Managing the buy-to-let risks

Private Property South Africa
Press

The current buyers’ market offers a good opportunity for investors looking for properties to rent out, especially with the prospect of a potential rental-growth recovery in the latter part of 2020. But investors need to remain cautious. Every opportunity comes with risks…

Growth in the rental market was below inflation for the greater part of 2019, with a slight uptick in Q3 2019. Have we seen the bottom of the cycle? Just Property CEO Paul Stevens thinks so; while he predicts growth will remain flat for the next six months, he is optimistic about a rental-growth recovery in the second half of 2020.

Generally speaking, property prices are increasing at a rate below inflation, which means that in real terms, there is actually negative growth in the South African property market. “This places us in a buyer’s market, where demand is low and sellers have to be more realistic when pricing their properties for a timely sale,” says Barbara Ingerisch of Just Property Blouberg who has more than 21 years’ experience and is a as a certified property practitioner. “This is good news for buy-to-let property investors; if they buy right, they may benefit from a good return on their investment in time.”

It’s a good time to look for properties that could be rented out but be aware of the risks inherent in the market and take what action you can to mitigate them.

Identifying the Risks

Buy-to-let-property should be regarded as a business purchase. “This is not just a passive investment. Like any business proposition, it requires structure and it carries risk”, says Ingerisch who is a consummate professional and trusted by her clients.

She advises that the following risks should be seriously considered before investing in buy-to-let property:

  1. Tenants. If you’re looking at a property that already has tenants in it, investigate their payment history, and ask for a damage record. Do they pay on time and do they look after the property?

  2. Vacancies. If the property is not currently rented out, carefully research the vacancy rates of residential houses and sectional title flats in the area.

  3. Annual escalation in rental and monthly expenses. What are the rates and levies? Does this leave you with enough to see to all maintenance etc?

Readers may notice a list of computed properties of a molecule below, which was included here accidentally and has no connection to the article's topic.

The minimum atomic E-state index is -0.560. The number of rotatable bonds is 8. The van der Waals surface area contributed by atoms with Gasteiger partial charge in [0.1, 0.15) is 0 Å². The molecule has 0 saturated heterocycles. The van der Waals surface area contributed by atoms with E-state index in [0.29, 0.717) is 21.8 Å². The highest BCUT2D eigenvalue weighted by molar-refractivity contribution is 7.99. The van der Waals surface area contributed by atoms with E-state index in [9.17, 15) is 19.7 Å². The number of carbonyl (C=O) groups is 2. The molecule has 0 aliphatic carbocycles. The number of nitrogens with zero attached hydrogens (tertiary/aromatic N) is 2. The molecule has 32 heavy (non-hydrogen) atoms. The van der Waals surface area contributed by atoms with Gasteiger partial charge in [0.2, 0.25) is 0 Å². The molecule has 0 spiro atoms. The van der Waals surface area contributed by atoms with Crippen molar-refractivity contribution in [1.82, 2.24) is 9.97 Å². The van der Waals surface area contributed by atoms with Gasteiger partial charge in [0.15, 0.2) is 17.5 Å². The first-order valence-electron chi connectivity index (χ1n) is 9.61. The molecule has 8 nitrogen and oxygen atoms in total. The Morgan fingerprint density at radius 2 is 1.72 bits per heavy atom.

4. The state of the suburb as a whole, and possible degradation risks. Is there a chance the property could decrease in value?

  5. Capital gains tax. An increase in the value of the property comes with its own issues – keep an eye on the capital gains tax you’ll have to pay when you sell, and ensure that your investment still attaches worthwhile growth.

  6. Bank interest rates. If these increase over the long term, will you be able to cover the effect on your bond repayments?

  7. Affordability. Is the property within your budget? Don’t stretch yourself – you need to be able to cover the ongoing costs of property ownership once you’ve bought.

  8. Legal costs. Do you have the wherewithal to cope with extensive procedures and accompanying costs should you need to evict a non-paying tenant?

Mitigating the Risks

“A good return on buy-to-let investments is determined by the research you do,” says Ingerisch.

Look at factors such as proximity to schools, universities, shops, amenities, highways and public transport. But beware of making assumptions, she warns. “For example, being across the road from the main entrance of a school may seem favourable but the associated parking issues, noise and lack of privacy may actually negatively impact the value of a property in such a location.”

Data from the Deeds Office showing what properties have sold for recently in the street of interest will give an objective indication of the market value of nearby properties that is a far better marker than others’ opinions, Ingerisch advises.

“Vacancy and good-standing rates also provide a valuable benchmark for buy-to-let investors,” she continues, referencing the TPN Vacancy Survey, which shows the lowest risk properties falling between R4 500 and R12 000 per month.

In the third quarter of 2019, 62% of tenants had risk profiles of minimum, low or average, according to PayProp’s Credit Risk Profile. 38% of tenants with risk profiles of “high” and “very high” apply for credit checks on their system. And according to TransUnion Consumer Credit, tenants’ finances are stretched to the limit, and their research highlights an increase in credit defaults and distress borrowing.

This highlights the need to partner with a professional rental agent who can lead you to a well-maintained or well-built new property at a good price and in a great location; find and vet the best quality tenants and ensure they pay on time; and manage any maintenance issues to keep those tenants happy.

There are opportunities in the current market, but investors should tread very carefully, be scrupulous about their research, and ensure they get the best advice from a knowledgeable agent of impeccable integrity. Asking people you know for a referral is a good place to start or look at public forums, like Google My Business Reviews, for public opinion.

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